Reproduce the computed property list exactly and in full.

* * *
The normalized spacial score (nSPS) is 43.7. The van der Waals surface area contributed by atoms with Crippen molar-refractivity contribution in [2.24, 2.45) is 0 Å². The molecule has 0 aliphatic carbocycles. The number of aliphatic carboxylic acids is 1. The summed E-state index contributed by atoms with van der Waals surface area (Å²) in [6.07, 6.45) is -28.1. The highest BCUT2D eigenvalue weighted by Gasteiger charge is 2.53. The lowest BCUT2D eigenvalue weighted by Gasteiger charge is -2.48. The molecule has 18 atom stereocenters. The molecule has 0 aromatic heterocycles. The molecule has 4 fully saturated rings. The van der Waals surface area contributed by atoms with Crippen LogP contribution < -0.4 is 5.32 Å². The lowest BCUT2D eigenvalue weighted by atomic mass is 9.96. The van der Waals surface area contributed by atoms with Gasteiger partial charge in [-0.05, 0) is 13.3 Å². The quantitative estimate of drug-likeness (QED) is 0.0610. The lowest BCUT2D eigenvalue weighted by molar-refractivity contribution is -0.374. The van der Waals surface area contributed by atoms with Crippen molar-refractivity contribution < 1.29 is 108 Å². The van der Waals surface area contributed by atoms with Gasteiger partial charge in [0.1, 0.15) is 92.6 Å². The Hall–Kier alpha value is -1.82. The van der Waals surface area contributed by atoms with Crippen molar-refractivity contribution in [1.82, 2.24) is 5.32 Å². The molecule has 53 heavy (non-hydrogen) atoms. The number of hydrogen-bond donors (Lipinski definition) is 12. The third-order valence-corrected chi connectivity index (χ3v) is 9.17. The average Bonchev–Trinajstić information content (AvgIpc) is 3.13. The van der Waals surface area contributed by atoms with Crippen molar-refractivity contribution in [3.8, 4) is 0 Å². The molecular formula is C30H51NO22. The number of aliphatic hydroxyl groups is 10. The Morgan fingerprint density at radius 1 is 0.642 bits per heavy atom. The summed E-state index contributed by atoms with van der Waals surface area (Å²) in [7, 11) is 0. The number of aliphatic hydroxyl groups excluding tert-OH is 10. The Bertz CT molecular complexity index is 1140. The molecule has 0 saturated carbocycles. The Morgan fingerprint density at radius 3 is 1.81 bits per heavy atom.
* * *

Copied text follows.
The normalized spacial score (nSPS) is 43.7. The van der Waals surface area contributed by atoms with Crippen molar-refractivity contribution in [2.24, 2.45) is 0 Å². The molecule has 0 aliphatic carbocycles. The number of aliphatic carboxylic acids is 1. The summed E-state index contributed by atoms with van der Waals surface area (Å²) in [6.07, 6.45) is -28.1. The highest BCUT2D eigenvalue weighted by Gasteiger charge is 2.53. The lowest BCUT2D eigenvalue weighted by Gasteiger charge is -2.48. The molecule has 18 atom stereocenters. The molecule has 0 aromatic heterocycles. The molecule has 4 fully saturated rings. The van der Waals surface area contributed by atoms with Crippen LogP contribution < -0.4 is 5.32 Å². The lowest BCUT2D eigenvalue weighted by atomic mass is 9.96. The van der Waals surface area contributed by atoms with Gasteiger partial charge in [-0.05, 0) is 13.3 Å². The quantitative estimate of drug-likeness (QED) is 0.0610. The lowest BCUT2D eigenvalue weighted by molar-refractivity contribution is -0.374. The van der Waals surface area contributed by atoms with Crippen molar-refractivity contribution < 1.29 is 108 Å². The van der Waals surface area contributed by atoms with Gasteiger partial charge in [0.1, 0.15) is 92.6 Å². The Hall–Kier alpha value is -1.82. The van der Waals surface area contributed by atoms with Crippen molar-refractivity contribution in [1.82, 2.24) is 5.32 Å². The molecule has 53 heavy (non-hydrogen) atoms. The number of hydrogen-bond donors (Lipinski definition) is 12. The third-order valence-corrected chi connectivity index (χ3v) is 9.17. The average Bonchev–Trinajstić information content (AvgIpc) is 3.13. The van der Waals surface area contributed by atoms with Crippen molar-refractivity contribution in [3.8, 4) is 0 Å². The molecular formula is C30H51NO22. The number of aliphatic hydroxyl groups is 10. The Morgan fingerprint density at radius 1 is 0.642 bits per heavy atom. The summed E-state index contributed by atoms with van der Waals surface area (Å²) in [7, 11) is 0. The number of aliphatic hydroxyl groups excluding tert-OH is 10. The Bertz CT molecular complexity index is 1140. The molecule has 0 saturated carbocycles. The Morgan fingerprint density at radius 3 is 1.81 bits per heavy atom.